A second technical point: Some critics of the Moores’ petition say Subchapter S corporations already force shareholders to report and pay income taxes on corporation income. Thus, Sections 965 and 951A aren’t really a new way of doing the tax accounting. What those folks miss though? With an S corporation, shareholders unanimously consent to this tax accounting treatment before it occurs. Often because the tax accounting both simplifies a small business’s accounting and saves tax.

Summing up, the measurement issue seems more complicated to me. Presumably the Court will consider a bunch of issues as they look closely at how the mechanics need to work. Furthermore, the issue raises more unanswered questions than casual analysis might predict. One issue connected to the complexity, in fact, I discuss next.

Issue #3: Compliance Costs of the Section 965 and 951A Taxes

A third issue is missed in most of the reporting I’ve seen or read: The compliance costs. So let me explain.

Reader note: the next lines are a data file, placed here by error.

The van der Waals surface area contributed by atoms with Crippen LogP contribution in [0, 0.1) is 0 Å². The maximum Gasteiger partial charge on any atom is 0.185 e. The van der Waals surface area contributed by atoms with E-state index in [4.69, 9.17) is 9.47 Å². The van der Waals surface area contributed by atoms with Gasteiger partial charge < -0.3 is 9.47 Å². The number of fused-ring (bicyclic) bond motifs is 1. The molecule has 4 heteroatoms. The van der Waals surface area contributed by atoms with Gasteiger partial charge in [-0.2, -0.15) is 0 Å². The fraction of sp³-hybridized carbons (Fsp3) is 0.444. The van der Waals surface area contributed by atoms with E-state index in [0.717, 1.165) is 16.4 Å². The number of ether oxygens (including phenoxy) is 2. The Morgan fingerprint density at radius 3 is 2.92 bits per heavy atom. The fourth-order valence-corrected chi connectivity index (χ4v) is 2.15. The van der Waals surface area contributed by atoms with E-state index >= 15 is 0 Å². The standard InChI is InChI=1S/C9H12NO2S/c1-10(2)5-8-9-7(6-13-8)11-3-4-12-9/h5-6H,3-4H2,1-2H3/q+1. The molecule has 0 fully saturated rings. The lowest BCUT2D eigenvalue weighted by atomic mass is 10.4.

In their petition, the Moores note that the Section 965 transition tax equaled, as noted, $14,729. That was the tax per their petition on a $40,000 investment made a decade or so earlier.

The Moores didn’t disclose what the tax accounting costs for determining this tax bill were. Mr. Moore said in an interview said the accountants were costly.

But know this: The costs to calculate Section 965 and 951A taxes in general? Astronomical for a small business investor.

The IRS Form 5471 forms used to calculate these taxes, for example, take roughly a week to prepare according to the IRS. That’s not counting the time to learn the law. Or the time to collect the needed data.

Furthermore, the preparer? She or he needs to be a tax specialist who understands both the federal tax laws for international taxpayers. And she or he needs to understand generally accepted accounting principles since the form incorporates GAAP financial statements.

Rough numbers, you’re probably talking $300 or $400 an hour for roughly 40 hours. That’s $12,000 to $16,000 for just a part of the annual 1040 tax return.

People haven’t thought or talked much about this issue. But it’s an important part of the story. And one small business owners and managers should understand.

Three Closing Comments

Our CPA firm publishes this blog to share actionable insights for small business entrepreneurs and investors. So, let me try to do that regarding the Moore v. United States tax law case.